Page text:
Mingling and registration will begin at 8:30 AM and we’ll start running at 8:45 AM. The group will run along the trail for about a half-hour and then turn around. In this way, everyone should start and finish together, regardless of pace, and we hope that everyone will find a few buddies going at an enjoyable speed. Walking or stopping to rest is also okay!

You need to register only once for the entire year—your registration is mostly just signing a liability waiver. You can do this online here, or if that’s not convenient for you, make sure to arrive at 8:30 so there will be time for you to register.

For more details, visit the Group Run page.
FLRC will also be involved with the popular Eat & Run runs that Vicki Brous has led in the past, and we believe that these will kick off in March of 2018, on the second and fourth Sunday. These runs will have a later start time than the 8:45 AM Black Diamond runs. Stay tuned to the FLRC site for details.

Hartshorne Results and Recap

The 51st running of the Hartshorne Memorial Masters Mile is now in the books! We had some great times and exciting races. No new records this year, but Robert Jackson of New Brunswick missed setting the Canadian 60-64 indoor mile record by just 0.59 seconds. We hope to have the videos of all the races posted next week, but in the meantime, you can check out the results here.

Before some quick race summaries, I’d like to thank the volunteers who made this event run so smoothly. Jim Miner and Megan Powers handled registration; Nancy Kleinrock and Herb Engman entered results; Joe Simpson was clerk-of-course; Bruce Roebal manned the lap counter and rang the bell; Steve Shaum called splits; Bert Bland, Sean Nicholson, Joel Cisne, and Aaron Proujansky kept college kids from wandering onto the track; Megan Powers and Tonya Engst held the finish tape for the elite races; Dan Hurley was the starter; and Peter Taylor did the announcing.

All of the elite races were ably paced by rabbits: Matthew Herbert for ME40s, Mik Kern for ME50s, Genna Hartung for WE40s, and Jullien Flynn for WE50s. It’s a surprisingly tough job, and they all did it with aplomb.

I’d also like to thank my assistant race directors, Tom Hartshorne and Charlie Fay. Without their help everything would have been immensely harder.

Finally, putting on an elite event like this is possible only with the help of our sponsors: Cayuga Medical Center, The Ainslie Reilly Group at Morgan Stanley, Bangs Ambulance, the Hartshorne Family, Sean Nicholson, Joe Daley, Ken Zeserson, Bill Quinlisk, Felder Track & Field, and a grant from the Community Foundation of Tompkins County’s Myrtle Dee Nash Memorial Fund.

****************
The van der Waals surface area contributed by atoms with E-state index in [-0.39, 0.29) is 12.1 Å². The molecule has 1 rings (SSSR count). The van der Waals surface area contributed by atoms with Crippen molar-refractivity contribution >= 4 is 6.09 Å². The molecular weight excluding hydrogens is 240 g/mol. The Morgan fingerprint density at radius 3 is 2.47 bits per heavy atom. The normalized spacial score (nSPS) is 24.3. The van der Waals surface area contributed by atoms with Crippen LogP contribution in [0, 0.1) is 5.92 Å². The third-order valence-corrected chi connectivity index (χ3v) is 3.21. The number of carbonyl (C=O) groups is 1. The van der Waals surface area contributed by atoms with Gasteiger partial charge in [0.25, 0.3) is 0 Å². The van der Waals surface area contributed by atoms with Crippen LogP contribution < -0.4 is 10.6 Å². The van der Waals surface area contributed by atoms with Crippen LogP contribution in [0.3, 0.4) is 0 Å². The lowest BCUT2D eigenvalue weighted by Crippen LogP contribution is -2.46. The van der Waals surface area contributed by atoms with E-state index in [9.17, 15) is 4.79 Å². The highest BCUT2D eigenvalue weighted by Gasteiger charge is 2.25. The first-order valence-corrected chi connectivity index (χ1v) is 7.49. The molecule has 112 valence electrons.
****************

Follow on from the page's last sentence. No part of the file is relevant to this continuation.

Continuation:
Now, on to the races!

Men Elite 40s 

Mark Williams of Columbia, NJ led from the start and held off challenges from Dave Welsh of Haddon Twp., NJ (second) and Scott Weeks of Groton (third) to win in 4:31.81.

Women Elite 40s

Sascha Scott of Syracuse ran away from the field for her third-straight Hartshorne win in 4:59.05, less than half a second slower than last year’s winning time. Christy Peterson of North Wales, PA was second and Dianne DeOliveira of Brick, NJ was third.

Men Elite 50s

Kent Lemme of Pittsfield, MA defended his title from 2017 in 4:42.76, also about a half-second slower than his 2017 win. Second and third places repeated from 2017 as well, with Mike Nier of Rochester, NY taking second and Stuart Galloway of Fonthill, Ontario in third. Running in his first elite 50s race, Ithaca’s Alex Colvin came through in fourth, improving on last year’s time by 7 seconds.

Women Elite 50s

Running down with the elite 40s for more competition, Alisa Harvey wasn’t able to match her 2017 time but still won the division easily in 5:26.44. In the actual elite 50s race, Anne Shafer-Nolan of  McDonough, NY was first in 6:06.67, with Mary Swan of Jamesville, NY and 66-year-old Coreen Steinbach of Pompey, NY second and third.

Men Section 1

This race proved one of the most exciting of the day, with 44-year-old Scott Dawson of Trumansburg running off the shoulder of Groton’s Keith Eggleston (58) for most of the race before throwing down an impressive kick to win in 5:23.91. Eggleston was second in 5:31.32, and third place went to Jean-Luc Jannink of Ithaca, who also made up numerous places in the last lap.

Men Section 2

Another kick for the win came from Steve Vanek of Ithaca, 46, who blazed through his final lap to hit 5:58.88 and to beat 62-year-old Mark Rybinski of Manlius, NY and High Noon alum Rod Garratt of Santa Barbara, CA, 54. Ithaca native Caleb Rossiter, 66, was fourth in his 25th — and, he claims, last — Hartshorne Masters Mile.

Men Section 3

Ithaca newcomer Joel Leff, 67, and 64-year-old Ken Hodges, also of Ithaca, battled to the wire in this heat, with Leff out-leaning Hodges by 7 hundredths of a second in 6:25.85. (The race was timed by Leone Timing with fully automatic timing, so we really do have accuracy to the hundredths of a second). Third place went to Jack Salisbury of Tully, NY. Honorable mention to David Keifer (71) and Jim Miner (69), both of Dryden, who placed eighth and ninth, but were the oldest runners in the heat.

Men Section 4

71-year-old Joe Reynolds of Newfield, a fixture at FLRC races for decades, powered through 8 laps to win handily in 8:49.92. He beat Harland Bigelow of Lisle, 73, and John Saylor of Brooktondale, 71. But the most exciting part of this race was when 93-year-old Dixon Hemphill of Fairfax Station, VA, outkicked 89-year-old Richard Sullivan of Buffalo, NY in the final 60 meters.

Women Section 1

Kim Jackson of Cortland, 49, led the entire race, winning in 6:47.95, trailed closely the entire time by Newfield’s Christine Reynolds, 47. The next four places were decided in the final 100 meters, with Louise Mahar of Ithaca, in third, Amy Dawson of Trumansburg in fourth, Tonya Engst of Ithaca in fifth (separated by less than 2 seconds), and Lorrie Tily of Locke in sixth.

Women Section 2

Jane Leff of Ithaca, 67, running her first Hartshorne, ran away with this race, beating the Buffalo area Belle Watling team in 10:26.54. Sandy Balling of Tonawanda, NY (71) was second, Christa Maier of Williamsville, NY (77) was third, and at 83 years of age, Edna Hyer of South Wales, NY was fourth in her 22nd Hartshorne Masters Mile.